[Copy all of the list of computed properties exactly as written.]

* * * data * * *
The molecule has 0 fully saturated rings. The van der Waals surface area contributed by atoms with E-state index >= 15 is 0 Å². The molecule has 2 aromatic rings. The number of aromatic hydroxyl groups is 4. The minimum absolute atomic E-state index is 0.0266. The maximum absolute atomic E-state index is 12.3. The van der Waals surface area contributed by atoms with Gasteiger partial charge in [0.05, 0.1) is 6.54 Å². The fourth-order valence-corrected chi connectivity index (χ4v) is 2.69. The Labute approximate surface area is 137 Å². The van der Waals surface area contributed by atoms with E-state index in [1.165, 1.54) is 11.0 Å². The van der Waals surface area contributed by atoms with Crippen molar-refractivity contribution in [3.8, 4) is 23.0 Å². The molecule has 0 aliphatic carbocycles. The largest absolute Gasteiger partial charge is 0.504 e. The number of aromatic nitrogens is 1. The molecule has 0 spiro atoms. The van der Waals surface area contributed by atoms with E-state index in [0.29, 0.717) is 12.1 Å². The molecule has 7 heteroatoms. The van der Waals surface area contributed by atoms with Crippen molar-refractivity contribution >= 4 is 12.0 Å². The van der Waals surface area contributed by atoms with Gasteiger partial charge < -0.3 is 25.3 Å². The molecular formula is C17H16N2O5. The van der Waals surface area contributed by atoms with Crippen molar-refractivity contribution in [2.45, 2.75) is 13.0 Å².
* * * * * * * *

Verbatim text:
The molecule has 0 fully saturated rings. The van der Waals surface area contributed by atoms with E-state index >= 15 is 0 Å². The molecule has 2 aromatic rings. The number of aromatic hydroxyl groups is 4. The minimum absolute atomic E-state index is 0.0266. The maximum absolute atomic E-state index is 12.3. The van der Waals surface area contributed by atoms with Gasteiger partial charge in [0.05, 0.1) is 6.54 Å². The fourth-order valence-corrected chi connectivity index (χ4v) is 2.69. The Labute approximate surface area is 137 Å². The van der Waals surface area contributed by atoms with E-state index in [1.165, 1.54) is 11.0 Å². The van der Waals surface area contributed by atoms with Crippen molar-refractivity contribution in [3.8, 4) is 23.0 Å². The molecule has 0 aliphatic carbocycles. The largest absolute Gasteiger partial charge is 0.504 e. The number of aromatic nitrogens is 1. The molecule has 0 spiro atoms. The van der Waals surface area contributed by atoms with E-state index in [0.29, 0.717) is 12.1 Å². The molecule has 7 heteroatoms. The van der Waals surface area contributed by atoms with Crippen molar-refractivity contribution >= 4 is 12.0 Å². The van der Waals surface area contributed by atoms with Gasteiger partial charge < -0.3 is 25.3 Å². The molecular formula is C17H16N2O5. The van der Waals surface area contributed by atoms with Crippen molar-refractivity contribution in [2.45, 2.75) is 13.0 Å².